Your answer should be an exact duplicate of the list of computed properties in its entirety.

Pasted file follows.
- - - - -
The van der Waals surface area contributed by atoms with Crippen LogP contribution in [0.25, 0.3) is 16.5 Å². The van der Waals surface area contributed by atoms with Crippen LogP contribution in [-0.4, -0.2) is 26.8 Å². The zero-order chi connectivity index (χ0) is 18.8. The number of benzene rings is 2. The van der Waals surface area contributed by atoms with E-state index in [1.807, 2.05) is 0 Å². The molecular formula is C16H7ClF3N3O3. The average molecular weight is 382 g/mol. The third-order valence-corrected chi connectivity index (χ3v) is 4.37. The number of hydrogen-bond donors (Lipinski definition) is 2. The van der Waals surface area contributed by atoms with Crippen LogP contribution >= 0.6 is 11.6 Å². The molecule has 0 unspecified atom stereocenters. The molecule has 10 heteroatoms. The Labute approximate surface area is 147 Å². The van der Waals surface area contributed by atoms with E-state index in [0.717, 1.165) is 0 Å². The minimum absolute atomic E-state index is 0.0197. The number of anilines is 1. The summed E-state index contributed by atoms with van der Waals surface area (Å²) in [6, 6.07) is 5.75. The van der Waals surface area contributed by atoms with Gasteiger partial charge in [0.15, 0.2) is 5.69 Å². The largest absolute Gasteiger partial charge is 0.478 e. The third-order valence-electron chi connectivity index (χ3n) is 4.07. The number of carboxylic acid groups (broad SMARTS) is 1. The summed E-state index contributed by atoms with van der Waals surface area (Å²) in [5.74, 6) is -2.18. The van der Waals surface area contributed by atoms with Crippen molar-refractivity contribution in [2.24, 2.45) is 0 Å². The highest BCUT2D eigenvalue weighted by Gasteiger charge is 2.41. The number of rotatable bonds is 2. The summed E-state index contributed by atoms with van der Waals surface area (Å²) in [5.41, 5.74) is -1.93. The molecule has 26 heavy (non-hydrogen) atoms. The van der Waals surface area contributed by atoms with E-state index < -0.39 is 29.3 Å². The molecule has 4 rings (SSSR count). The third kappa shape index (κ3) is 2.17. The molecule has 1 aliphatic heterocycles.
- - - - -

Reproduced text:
The van der Waals surface area contributed by atoms with Crippen LogP contribution in [0.25, 0.3) is 16.5 Å². The van der Waals surface area contributed by atoms with Crippen LogP contribution in [-0.4, -0.2) is 26.8 Å². The zero-order chi connectivity index (χ0) is 18.8. The number of benzene rings is 2. The van der Waals surface area contributed by atoms with E-state index in [1.807, 2.05) is 0 Å². The molecular formula is C16H7ClF3N3O3. The average molecular weight is 382 g/mol. The third-order valence-corrected chi connectivity index (χ3v) is 4.37. The number of hydrogen-bond donors (Lipinski definition) is 2. The van der Waals surface area contributed by atoms with Crippen LogP contribution >= 0.6 is 11.6 Å². The molecule has 0 unspecified atom stereocenters. The molecule has 10 heteroatoms. The Labute approximate surface area is 147 Å². The van der Waals surface area contributed by atoms with E-state index in [0.717, 1.165) is 0 Å². The minimum absolute atomic E-state index is 0.0197. The number of anilines is 1. The summed E-state index contributed by atoms with van der Waals surface area (Å²) in [6, 6.07) is 5.75. The van der Waals surface area contributed by atoms with Gasteiger partial charge in [0.15, 0.2) is 5.69 Å². The largest absolute Gasteiger partial charge is 0.478 e. The third-order valence-electron chi connectivity index (χ3n) is 4.07. The number of carboxylic acid groups (broad SMARTS) is 1. The summed E-state index contributed by atoms with van der Waals surface area (Å²) in [5.74, 6) is -2.18. The van der Waals surface area contributed by atoms with Crippen molar-refractivity contribution in [2.24, 2.45) is 0 Å². The highest BCUT2D eigenvalue weighted by Gasteiger charge is 2.41. The number of rotatable bonds is 2. The summed E-state index contributed by atoms with van der Waals surface area (Å²) in [5.41, 5.74) is -1.93. The molecule has 26 heavy (non-hydrogen) atoms. The van der Waals surface area contributed by atoms with E-state index < -0.39 is 29.3 Å². The molecule has 4 rings (SSSR count). The third kappa shape index (κ3) is 2.17. The molecule has 1 aliphatic heterocycles.